IHL Dialogs: Prosecutors’ International Criminal Law Round-Up

I had the pleasure of attending the 2014 IHL Dialogs last week in lovely Chautauqua, NY.  The event—co-hosted by IntLawGrrls, the Robert J. Jackson Center, the American Bar Association, and the American Society of International Law (among others)—is an annual gathering of international criminal law professionals, government officials, and academics in a relaxed setting to take stock of the field, evaluate recent developments, and think about how the international justice system will and should develop in the future.  We’ve covered prior Dialogs in the past on these pages (see here and here).

The Gambia Trialprosecutors IMG_6580

The event began with a fascinating discussion at the Robert H. Jackson Center about one of the first efforts at hybrid justice: the 1981 trials of would-be coup leaders in the Gambia.  The coup, staged by local actors, was rumored to be part of a Pan-African Marxist conspiracy spearheaded by Muammar Gaddafi.  In response, the Gambia invoked a mutual defense pact with Senegal, whose troops helped to quickly oust the rebels.  Thousands of people were detained in connection with the uprising. Fearing that key members of the government and judiciary had been involved in the attempt, the Gambia established special tribunals staffed by lawyers and judges from the British Commonwealth to assess the legality of the detentions and prosecute those who were deemed most responsible.  All told, 45 people were tried in 4 years.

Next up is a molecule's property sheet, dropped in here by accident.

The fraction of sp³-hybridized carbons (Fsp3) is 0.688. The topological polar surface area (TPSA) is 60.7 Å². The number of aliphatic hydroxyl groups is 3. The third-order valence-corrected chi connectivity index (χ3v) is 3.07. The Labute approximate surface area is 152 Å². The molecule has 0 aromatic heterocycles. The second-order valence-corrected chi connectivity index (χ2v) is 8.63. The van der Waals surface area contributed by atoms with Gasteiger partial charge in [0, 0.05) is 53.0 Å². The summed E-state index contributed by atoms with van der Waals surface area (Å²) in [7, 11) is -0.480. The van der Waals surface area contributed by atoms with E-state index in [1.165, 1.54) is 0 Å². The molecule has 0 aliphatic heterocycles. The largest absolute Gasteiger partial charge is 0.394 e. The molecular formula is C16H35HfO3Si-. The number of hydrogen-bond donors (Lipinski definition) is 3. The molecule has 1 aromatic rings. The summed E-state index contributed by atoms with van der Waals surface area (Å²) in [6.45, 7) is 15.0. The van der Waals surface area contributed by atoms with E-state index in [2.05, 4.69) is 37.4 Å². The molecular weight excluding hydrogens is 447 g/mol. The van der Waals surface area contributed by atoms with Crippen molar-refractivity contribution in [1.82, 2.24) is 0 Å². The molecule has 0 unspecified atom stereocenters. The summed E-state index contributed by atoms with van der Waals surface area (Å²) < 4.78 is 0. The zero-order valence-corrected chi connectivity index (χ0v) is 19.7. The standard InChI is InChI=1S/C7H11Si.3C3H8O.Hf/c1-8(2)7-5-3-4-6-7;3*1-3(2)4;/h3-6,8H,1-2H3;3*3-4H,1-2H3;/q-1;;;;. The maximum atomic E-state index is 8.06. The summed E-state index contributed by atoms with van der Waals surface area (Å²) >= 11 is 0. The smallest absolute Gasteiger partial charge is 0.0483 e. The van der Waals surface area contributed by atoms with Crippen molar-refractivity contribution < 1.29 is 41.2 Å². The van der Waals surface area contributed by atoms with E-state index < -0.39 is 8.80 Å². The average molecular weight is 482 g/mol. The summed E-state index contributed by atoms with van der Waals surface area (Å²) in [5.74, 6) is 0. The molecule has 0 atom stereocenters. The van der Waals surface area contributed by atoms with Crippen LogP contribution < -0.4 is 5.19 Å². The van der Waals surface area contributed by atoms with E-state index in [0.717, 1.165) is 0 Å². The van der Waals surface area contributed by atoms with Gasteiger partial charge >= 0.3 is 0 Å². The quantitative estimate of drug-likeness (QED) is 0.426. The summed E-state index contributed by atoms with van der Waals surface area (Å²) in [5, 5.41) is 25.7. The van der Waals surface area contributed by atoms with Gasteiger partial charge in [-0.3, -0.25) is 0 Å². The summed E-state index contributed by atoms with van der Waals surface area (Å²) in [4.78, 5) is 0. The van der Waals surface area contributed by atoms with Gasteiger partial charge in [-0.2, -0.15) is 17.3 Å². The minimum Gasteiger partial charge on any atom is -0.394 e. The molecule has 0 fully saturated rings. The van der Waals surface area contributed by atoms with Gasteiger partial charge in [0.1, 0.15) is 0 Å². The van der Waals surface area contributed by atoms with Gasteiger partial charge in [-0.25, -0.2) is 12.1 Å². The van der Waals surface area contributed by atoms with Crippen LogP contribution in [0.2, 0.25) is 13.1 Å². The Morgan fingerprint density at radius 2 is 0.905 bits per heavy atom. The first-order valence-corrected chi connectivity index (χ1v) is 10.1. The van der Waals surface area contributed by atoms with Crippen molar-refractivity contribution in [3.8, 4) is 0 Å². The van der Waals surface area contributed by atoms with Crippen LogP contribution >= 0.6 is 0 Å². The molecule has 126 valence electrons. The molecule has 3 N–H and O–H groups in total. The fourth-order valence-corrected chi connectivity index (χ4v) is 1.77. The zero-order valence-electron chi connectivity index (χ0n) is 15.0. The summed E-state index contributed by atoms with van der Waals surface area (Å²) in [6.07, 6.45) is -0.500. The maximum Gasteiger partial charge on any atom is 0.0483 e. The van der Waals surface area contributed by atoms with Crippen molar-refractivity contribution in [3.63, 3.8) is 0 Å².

The conversation at the Jackson Center involved Hassan Jallow (ICTR Chief Prosecutor) and Fatou Bensouda (ICC Chief Prosecutor), who were young Gambian professionals working in the judicial system at the time, and Sir Desmond Da Silva (United Kingdom) who, as an expert on the 1351 English Treason Act, was seconded to help with the trial. Jallow covers the event in more detail in his recently-published memoire, Journey for Justice.

Ambassador Tiina Intelmann on the Worrisome State of International Justice